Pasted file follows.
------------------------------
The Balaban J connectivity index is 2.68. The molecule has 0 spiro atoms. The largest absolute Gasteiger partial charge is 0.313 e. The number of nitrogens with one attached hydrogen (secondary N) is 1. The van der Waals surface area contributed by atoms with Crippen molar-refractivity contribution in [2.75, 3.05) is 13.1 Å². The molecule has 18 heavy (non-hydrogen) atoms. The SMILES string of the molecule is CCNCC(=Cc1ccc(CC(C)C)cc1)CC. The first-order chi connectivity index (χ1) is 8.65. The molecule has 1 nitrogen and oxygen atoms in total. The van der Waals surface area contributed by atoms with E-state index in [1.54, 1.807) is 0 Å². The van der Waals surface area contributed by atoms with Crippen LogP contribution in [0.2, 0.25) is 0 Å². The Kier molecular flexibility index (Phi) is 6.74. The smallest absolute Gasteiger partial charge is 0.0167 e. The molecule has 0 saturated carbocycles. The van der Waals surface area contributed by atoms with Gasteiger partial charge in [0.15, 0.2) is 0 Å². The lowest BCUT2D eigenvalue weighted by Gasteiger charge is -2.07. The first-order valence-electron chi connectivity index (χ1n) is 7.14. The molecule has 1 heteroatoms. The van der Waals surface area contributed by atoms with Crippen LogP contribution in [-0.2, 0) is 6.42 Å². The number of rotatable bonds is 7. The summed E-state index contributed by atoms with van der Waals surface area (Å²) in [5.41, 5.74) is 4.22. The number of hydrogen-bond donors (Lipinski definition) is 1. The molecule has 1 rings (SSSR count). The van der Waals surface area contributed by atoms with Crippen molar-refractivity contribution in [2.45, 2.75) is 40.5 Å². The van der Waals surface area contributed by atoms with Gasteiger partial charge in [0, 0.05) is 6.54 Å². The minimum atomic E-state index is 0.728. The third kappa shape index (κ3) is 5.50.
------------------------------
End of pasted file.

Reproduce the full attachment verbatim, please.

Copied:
The Balaban J connectivity index is 2.68. The molecule has 0 spiro atoms. The largest absolute Gasteiger partial charge is 0.313 e. The number of nitrogens with one attached hydrogen (secondary N) is 1. The van der Waals surface area contributed by atoms with Crippen molar-refractivity contribution in [2.75, 3.05) is 13.1 Å². The molecule has 18 heavy (non-hydrogen) atoms. The SMILES string of the molecule is CCNCC(=Cc1ccc(CC(C)C)cc1)CC. The first-order chi connectivity index (χ1) is 8.65. The molecule has 1 nitrogen and oxygen atoms in total. The van der Waals surface area contributed by atoms with E-state index in [1.54, 1.807) is 0 Å². The van der Waals surface area contributed by atoms with Crippen LogP contribution in [0.2, 0.25) is 0 Å². The Kier molecular flexibility index (Phi) is 6.74. The smallest absolute Gasteiger partial charge is 0.0167 e. The molecule has 0 saturated carbocycles. The van der Waals surface area contributed by atoms with Gasteiger partial charge in [0.15, 0.2) is 0 Å². The lowest BCUT2D eigenvalue weighted by Gasteiger charge is -2.07. The first-order valence-electron chi connectivity index (χ1n) is 7.14. The molecule has 1 heteroatoms. The van der Waals surface area contributed by atoms with Crippen LogP contribution in [-0.2, 0) is 6.42 Å². The number of rotatable bonds is 7. The summed E-state index contributed by atoms with van der Waals surface area (Å²) in [5.41, 5.74) is 4.22. The number of hydrogen-bond donors (Lipinski definition) is 1. The molecule has 1 rings (SSSR count). The van der Waals surface area contributed by atoms with Crippen molar-refractivity contribution in [2.45, 2.75) is 40.5 Å². The van der Waals surface area contributed by atoms with Gasteiger partial charge in [0, 0.05) is 6.54 Å². The minimum atomic E-state index is 0.728. The third kappa shape index (κ3) is 5.50.